I love summer and the bounties of summer....well, I love living where it's not hot in Summer. No more than 70 degrees and I'm happy. Fog is good. On the other hand, stonefruit needs heat, and lots of it. There's not much better than a ripe white nectarine or peach that's been soaking up the sun and engaging in lots of photsynthesis. Mystical.
Wine grapes are also fully engaged in photosynthesis, even more so after Veraison. More incredible are the flavors of fruit that develop during fermentation. In this case, stonefruit.
Now, while it's not typically hot here in Half Moon Bay, It's frequently warm enough to mandate outdoor grilling and white wine. Just was the case when I decided to open this bottle of the 2007 A to Z Oregon Pinot Gris to pair with a spinach and goat cheese salad with grilled white nectarines and spicy shrimp. Sweeeeeet, well, not dessert wine sweet, nor even high residual sugar sweet, but fruit galore!
Grilled stonefruit is something to behold. Not much better than that with some baby spinach and almonds with Laura Chenel chevre.
So, let's deal with some confusion here before we go much further (or is that farther?). Pinot Gris vs. Pinot Grigio. It's the same, but different, that is, the same grape varietal, but quite different in style and taste. That is, in Italy, and around the world, when winemakers craft Pinot Grigio, their aim, stylistically, is a lean, crisp, refreshing wine that's light in color. Conversly, Pinot Gris is crafted with a much more medium body, carries a richer color and consequently brings many more flavors and more character to the party. So, same grape varietal, with different grape clones, (different clones carry different local and regional characteristics) but a different goal as the final style produces a very different result.
So, now that we're straightened out Gris v Grigio, let's talk more about this bottle of wine.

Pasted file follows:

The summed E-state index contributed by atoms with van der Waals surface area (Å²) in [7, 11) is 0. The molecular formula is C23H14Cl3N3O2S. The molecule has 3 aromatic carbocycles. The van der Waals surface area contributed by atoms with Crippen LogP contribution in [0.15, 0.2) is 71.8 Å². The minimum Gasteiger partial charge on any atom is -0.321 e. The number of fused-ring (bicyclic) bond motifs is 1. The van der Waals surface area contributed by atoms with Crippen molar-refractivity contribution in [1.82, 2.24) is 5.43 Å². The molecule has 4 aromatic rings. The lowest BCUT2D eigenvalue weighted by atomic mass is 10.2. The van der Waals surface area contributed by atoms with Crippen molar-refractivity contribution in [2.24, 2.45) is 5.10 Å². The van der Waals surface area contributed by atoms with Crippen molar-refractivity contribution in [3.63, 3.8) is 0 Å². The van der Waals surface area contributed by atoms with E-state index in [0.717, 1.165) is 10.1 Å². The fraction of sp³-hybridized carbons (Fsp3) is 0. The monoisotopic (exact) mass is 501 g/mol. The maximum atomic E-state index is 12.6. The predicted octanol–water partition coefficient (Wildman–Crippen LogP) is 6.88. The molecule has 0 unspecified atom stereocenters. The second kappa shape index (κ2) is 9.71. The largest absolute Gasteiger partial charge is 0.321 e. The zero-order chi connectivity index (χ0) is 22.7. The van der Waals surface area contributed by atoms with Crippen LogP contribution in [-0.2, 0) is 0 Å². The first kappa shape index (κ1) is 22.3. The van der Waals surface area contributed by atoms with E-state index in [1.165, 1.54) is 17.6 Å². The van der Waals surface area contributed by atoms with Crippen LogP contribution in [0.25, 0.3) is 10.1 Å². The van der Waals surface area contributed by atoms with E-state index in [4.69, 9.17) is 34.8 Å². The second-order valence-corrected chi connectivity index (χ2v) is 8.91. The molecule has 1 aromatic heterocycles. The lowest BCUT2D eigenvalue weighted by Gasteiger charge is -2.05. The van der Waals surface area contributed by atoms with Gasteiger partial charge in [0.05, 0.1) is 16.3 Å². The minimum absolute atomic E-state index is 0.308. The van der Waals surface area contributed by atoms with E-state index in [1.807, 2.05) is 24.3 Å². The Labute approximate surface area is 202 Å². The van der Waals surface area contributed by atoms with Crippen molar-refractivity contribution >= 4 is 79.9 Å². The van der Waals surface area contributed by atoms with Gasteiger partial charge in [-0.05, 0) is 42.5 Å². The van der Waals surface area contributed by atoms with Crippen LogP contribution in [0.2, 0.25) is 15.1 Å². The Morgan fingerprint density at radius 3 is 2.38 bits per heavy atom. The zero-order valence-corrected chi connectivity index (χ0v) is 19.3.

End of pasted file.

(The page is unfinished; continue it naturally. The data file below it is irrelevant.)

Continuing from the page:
The yellow gold tone is initially striking. It's rich and conveys a bit of both mystery and substance. The nose is quite dissimilar to the color, in acutality. Interestingly, it's quite forward with mineral and shale, with light citrus notes. The first taste presents an even more interesting treat to the palate in meyer lemon and zest. After leaving this to rest for several minutes things changed significantly.
The nose now brought the peach and pear notes and tasting now, especially with the grilled nectarines and shrimp was delightful. The stonefruit in the salad was ultimately enhanced by the stonefruit in the glass, and vice-versa. It's big, bold and rich in nectarines supported by peaches. Now, please don't worry that there's not enough acid to support the richness. There certainly is! A to Z Wineworks brought 16 lots of grapes from varying appellations and completely different parts of the state together for this. From the Willamette Valley, far cooler growing conditions to help with acid and from Southern Oregon near the Umpqua and Rogue Valleys, for richer, more developed fruit.
Now, I'm not one for tasting sheets by winemakers for anything other than technical information, typically, but in this case it's spot on when it they say "The length of the wine is spectacular...." It certainly is and that leads for a very pleasant wide and deep mouthfeel for a very crisp wine.
So, the next time it's warm and you're interested in something other than a burger or steak, please grill some stonefruit and perhaps pair it with this Pinot Gris that will complement and support chicken and fish on the grill. This wine is widely available both in grocery stores in states where wine is sold, as well as your LWS.
2007 A to Z Wineworks Oregon Pinot Gris